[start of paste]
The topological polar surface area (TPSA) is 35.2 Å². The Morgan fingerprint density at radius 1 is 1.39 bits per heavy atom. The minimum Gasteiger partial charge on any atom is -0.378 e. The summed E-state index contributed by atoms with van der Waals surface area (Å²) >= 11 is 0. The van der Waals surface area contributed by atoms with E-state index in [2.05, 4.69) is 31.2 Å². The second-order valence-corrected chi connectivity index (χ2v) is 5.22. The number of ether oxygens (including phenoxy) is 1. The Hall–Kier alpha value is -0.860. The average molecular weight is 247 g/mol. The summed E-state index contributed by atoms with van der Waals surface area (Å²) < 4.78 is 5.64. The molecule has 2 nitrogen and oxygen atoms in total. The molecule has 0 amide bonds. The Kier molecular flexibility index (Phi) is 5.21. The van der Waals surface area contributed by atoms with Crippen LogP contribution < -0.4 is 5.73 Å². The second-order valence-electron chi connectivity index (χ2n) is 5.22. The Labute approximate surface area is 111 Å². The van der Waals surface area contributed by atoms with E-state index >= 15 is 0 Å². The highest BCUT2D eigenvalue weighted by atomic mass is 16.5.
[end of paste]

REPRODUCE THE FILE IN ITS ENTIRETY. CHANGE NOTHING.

The topological polar surface area (TPSA) is 35.2 Å². The Morgan fingerprint density at radius 1 is 1.39 bits per heavy atom. The minimum Gasteiger partial charge on any atom is -0.378 e. The summed E-state index contributed by atoms with van der Waals surface area (Å²) >= 11 is 0. The van der Waals surface area contributed by atoms with E-state index in [2.05, 4.69) is 31.2 Å². The second-order valence-corrected chi connectivity index (χ2v) is 5.22. The number of ether oxygens (including phenoxy) is 1. The Hall–Kier alpha value is -0.860. The average molecular weight is 247 g/mol. The summed E-state index contributed by atoms with van der Waals surface area (Å²) < 4.78 is 5.64. The molecule has 2 nitrogen and oxygen atoms in total. The molecule has 0 amide bonds. The Kier molecular flexibility index (Phi) is 5.21. The van der Waals surface area contributed by atoms with Crippen LogP contribution < -0.4 is 5.73 Å². The second-order valence-electron chi connectivity index (χ2n) is 5.22. The Labute approximate surface area is 111 Å². The van der Waals surface area contributed by atoms with E-state index >= 15 is 0 Å². The highest BCUT2D eigenvalue weighted by atomic mass is 16.5.